"Stand Up With Me" is the theme of a new effort in McLean County to help eradicate domestic violence.
Violence prevention groups are asking members of the community to publicly show their support for domestic violence survivors.
Speaking on GLT's Sound Ideas, Matt Drat of Mid-Central Community Action said many survivors feel a sense of isolation even in their own neighborhoods.
"We as citizens and neighbors of those experiencing domestic violence must act, must hear their call, their plea to stand with them and take up that call to become active allies and advocates with them," Drat said.
He said community members can show their support by wearing purple on Wednesdays during October's Domestic Violence Awareness Month, donating used cell phones to abuse victims so that they can call 911 in an emergency, or by contributing online at the Mid Central Community Action website toward the purchase of toys and supplies for children living in the Neville House domestic violence shelter.
MCCA is hoping to raise at least $10,000 through a crowd-sourcing fundraising effort to help adults and children escape their abusers. That effort begins this Wednesday. Drat said financial abuse is a major factor in domestic violence cases.
"People feel trapped and unable to leave their partnership, their relationship because they are financially unable to do so. Money is controlled by one partner unable to be accessed by the other," Drat said.
The Allstate Foundation is collaborating with MCCA in its "Purple Purse Challenge" crowd-funding effort. All private funds raised will be used to help survivors locally, Drat said. "As little as $10 will make the difference in the life of a young child," Drat said.
Senna Adjabeng, head of MCCA's Countering Domestic Violence Program, said one in four women and one is eight men is abused by a domestic partner. She said MCCA's 24-hour hotline averages eight calls a day reporting abuse, and the agency serves about 800 residents -- mostly women and children -- each year.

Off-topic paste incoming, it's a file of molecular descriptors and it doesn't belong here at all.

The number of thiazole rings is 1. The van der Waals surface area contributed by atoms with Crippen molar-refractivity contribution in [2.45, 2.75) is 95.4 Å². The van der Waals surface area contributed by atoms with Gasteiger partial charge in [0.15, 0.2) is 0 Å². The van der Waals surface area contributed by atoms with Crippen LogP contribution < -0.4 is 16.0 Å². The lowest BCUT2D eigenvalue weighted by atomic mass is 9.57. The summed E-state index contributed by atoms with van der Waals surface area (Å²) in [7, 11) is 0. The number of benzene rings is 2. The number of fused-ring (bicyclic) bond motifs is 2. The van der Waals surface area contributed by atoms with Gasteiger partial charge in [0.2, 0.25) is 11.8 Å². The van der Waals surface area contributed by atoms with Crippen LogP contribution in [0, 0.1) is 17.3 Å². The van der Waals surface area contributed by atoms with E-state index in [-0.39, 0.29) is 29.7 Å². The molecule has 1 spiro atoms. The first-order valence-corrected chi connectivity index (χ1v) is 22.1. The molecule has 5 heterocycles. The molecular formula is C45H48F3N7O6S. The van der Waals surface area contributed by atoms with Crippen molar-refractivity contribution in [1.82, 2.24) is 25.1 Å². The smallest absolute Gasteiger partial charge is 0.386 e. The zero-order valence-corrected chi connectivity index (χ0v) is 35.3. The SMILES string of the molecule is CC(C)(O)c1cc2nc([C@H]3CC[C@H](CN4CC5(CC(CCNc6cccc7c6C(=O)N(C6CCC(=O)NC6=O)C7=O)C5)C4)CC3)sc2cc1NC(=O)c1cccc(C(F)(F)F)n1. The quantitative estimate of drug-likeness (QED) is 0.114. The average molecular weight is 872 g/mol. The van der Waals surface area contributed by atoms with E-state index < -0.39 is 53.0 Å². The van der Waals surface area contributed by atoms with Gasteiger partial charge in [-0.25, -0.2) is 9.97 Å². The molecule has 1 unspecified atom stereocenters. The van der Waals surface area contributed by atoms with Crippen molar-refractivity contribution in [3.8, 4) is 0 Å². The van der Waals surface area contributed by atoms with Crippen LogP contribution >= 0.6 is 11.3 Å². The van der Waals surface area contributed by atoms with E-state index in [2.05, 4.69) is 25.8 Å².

"The isolation is not just geographic," Adjabeng said. "It's someone telling you, nobody is going to believe you, nobody is going to like you, nobody is going to support you," she added. "What happens a lot is victim-blaming."
Because of lack of support, victims often return to their abusers numerous times before making the final break, Adjabeng said.
"People need to realize there is no group of people, gender or class or sexual orientation that is immune from domestic abuse," Drat said.
Adjabeng said domestic violence is costly to the taxpayers in terms of the amount of time it takes police and prosecutors to bring cases against abusers. Domestic violence causes a loss of productivity in businesses when workers are absent due to their injuries. There are associated health care costs as well.
Drat said MCCA hopes to strengthen ties with police and prosecutors who work on domestic violence cases and bring greater awareness of the problem with multi-cultural groups. MCCA has a bi-lingual counselor to work with the Hispanic community and has begun to reach out to the county's substantial Asian-Indian community, where MCCA says cases have been under-reported.
MCCA also wants to enlist the help of local clergy. The group has reached out to Rev. Kelley Becker of First Christian Church and Rabbi Rebecca Dubowe of Moses Montefiore Temple. Both work on faith outreach for the social justice group, "Not In Our Town."
Community members are being asked to donate canned and other non-perishable foods, used cell phones, paper products and gift cards for groceries, gas and other services to help residents of the Neville House shelter. MCCA will be collecting those items on Friday October 21 from 11:30 a.m. to 4 p.m. at its offices at 1301 W. Washington Street in Bloomington.
MCCA will also be holding Domestic Violence Simulation program called "In Her Shoes" on October 26 to help community members better understand the problem. More information about the "Stand Up With Me" efforts is at www.mccainc.org.clarion_rocket/stand-up-with-me-2016.